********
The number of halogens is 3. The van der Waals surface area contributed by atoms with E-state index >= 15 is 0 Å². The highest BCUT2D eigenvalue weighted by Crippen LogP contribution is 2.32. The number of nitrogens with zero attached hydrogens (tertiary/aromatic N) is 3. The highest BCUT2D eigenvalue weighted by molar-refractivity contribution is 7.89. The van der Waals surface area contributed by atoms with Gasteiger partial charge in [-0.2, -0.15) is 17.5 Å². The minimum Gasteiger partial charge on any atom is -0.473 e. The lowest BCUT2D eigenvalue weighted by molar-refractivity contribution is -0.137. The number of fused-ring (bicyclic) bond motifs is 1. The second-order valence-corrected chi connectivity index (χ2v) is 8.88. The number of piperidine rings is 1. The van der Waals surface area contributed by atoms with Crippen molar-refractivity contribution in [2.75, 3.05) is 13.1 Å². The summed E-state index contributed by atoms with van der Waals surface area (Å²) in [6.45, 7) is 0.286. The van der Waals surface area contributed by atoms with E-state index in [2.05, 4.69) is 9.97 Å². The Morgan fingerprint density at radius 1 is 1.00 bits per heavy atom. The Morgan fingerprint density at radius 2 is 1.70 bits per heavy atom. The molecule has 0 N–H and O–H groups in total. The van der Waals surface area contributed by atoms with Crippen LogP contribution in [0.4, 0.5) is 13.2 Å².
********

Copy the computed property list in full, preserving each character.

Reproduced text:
The number of halogens is 3. The van der Waals surface area contributed by atoms with E-state index >= 15 is 0 Å². The highest BCUT2D eigenvalue weighted by Crippen LogP contribution is 2.32. The number of nitrogens with zero attached hydrogens (tertiary/aromatic N) is 3. The highest BCUT2D eigenvalue weighted by molar-refractivity contribution is 7.89. The van der Waals surface area contributed by atoms with Gasteiger partial charge in [-0.2, -0.15) is 17.5 Å². The minimum Gasteiger partial charge on any atom is -0.473 e. The lowest BCUT2D eigenvalue weighted by molar-refractivity contribution is -0.137. The number of fused-ring (bicyclic) bond motifs is 1. The second-order valence-corrected chi connectivity index (χ2v) is 8.88. The number of piperidine rings is 1. The van der Waals surface area contributed by atoms with Crippen molar-refractivity contribution in [2.75, 3.05) is 13.1 Å². The summed E-state index contributed by atoms with van der Waals surface area (Å²) in [6.45, 7) is 0.286. The van der Waals surface area contributed by atoms with E-state index in [2.05, 4.69) is 9.97 Å². The Morgan fingerprint density at radius 1 is 1.00 bits per heavy atom. The Morgan fingerprint density at radius 2 is 1.70 bits per heavy atom. The molecule has 0 N–H and O–H groups in total. The van der Waals surface area contributed by atoms with Crippen LogP contribution in [0.4, 0.5) is 13.2 Å².